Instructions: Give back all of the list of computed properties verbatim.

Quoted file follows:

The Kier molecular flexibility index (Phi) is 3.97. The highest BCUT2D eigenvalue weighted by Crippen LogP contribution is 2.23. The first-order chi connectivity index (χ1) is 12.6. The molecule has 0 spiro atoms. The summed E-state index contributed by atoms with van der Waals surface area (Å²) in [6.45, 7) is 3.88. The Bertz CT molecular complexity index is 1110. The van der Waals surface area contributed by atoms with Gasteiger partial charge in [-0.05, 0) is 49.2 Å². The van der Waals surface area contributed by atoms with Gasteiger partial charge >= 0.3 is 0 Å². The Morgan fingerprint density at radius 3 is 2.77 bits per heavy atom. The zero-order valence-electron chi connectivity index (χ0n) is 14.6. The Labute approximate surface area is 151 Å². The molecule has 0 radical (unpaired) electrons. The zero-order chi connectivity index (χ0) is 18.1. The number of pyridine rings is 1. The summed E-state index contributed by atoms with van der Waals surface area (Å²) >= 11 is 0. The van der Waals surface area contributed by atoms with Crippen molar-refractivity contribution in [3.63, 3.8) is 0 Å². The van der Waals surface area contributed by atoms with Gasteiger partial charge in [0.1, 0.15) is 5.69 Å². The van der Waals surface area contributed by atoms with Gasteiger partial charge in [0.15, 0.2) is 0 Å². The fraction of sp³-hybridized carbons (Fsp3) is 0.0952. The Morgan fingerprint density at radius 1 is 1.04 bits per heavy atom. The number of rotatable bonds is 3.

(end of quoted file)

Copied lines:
The Kier molecular flexibility index (Phi) is 3.97. The highest BCUT2D eigenvalue weighted by Crippen LogP contribution is 2.23. The first-order chi connectivity index (χ1) is 12.6. The molecule has 0 spiro atoms. The summed E-state index contributed by atoms with van der Waals surface area (Å²) in [6.45, 7) is 3.88. The Bertz CT molecular complexity index is 1110. The van der Waals surface area contributed by atoms with Gasteiger partial charge in [-0.05, 0) is 49.2 Å². The van der Waals surface area contributed by atoms with Gasteiger partial charge >= 0.3 is 0 Å². The Morgan fingerprint density at radius 3 is 2.77 bits per heavy atom. The zero-order valence-electron chi connectivity index (χ0n) is 14.6. The Labute approximate surface area is 151 Å². The molecule has 0 radical (unpaired) electrons. The zero-order chi connectivity index (χ0) is 18.1. The number of pyridine rings is 1. The summed E-state index contributed by atoms with van der Waals surface area (Å²) >= 11 is 0. The van der Waals surface area contributed by atoms with Crippen molar-refractivity contribution in [3.63, 3.8) is 0 Å². The van der Waals surface area contributed by atoms with Gasteiger partial charge in [0.1, 0.15) is 5.69 Å². The van der Waals surface area contributed by atoms with Gasteiger partial charge in [0.15, 0.2) is 0 Å². The fraction of sp³-hybridized carbons (Fsp3) is 0.0952. The Morgan fingerprint density at radius 1 is 1.04 bits per heavy atom. The number of rotatable bonds is 3.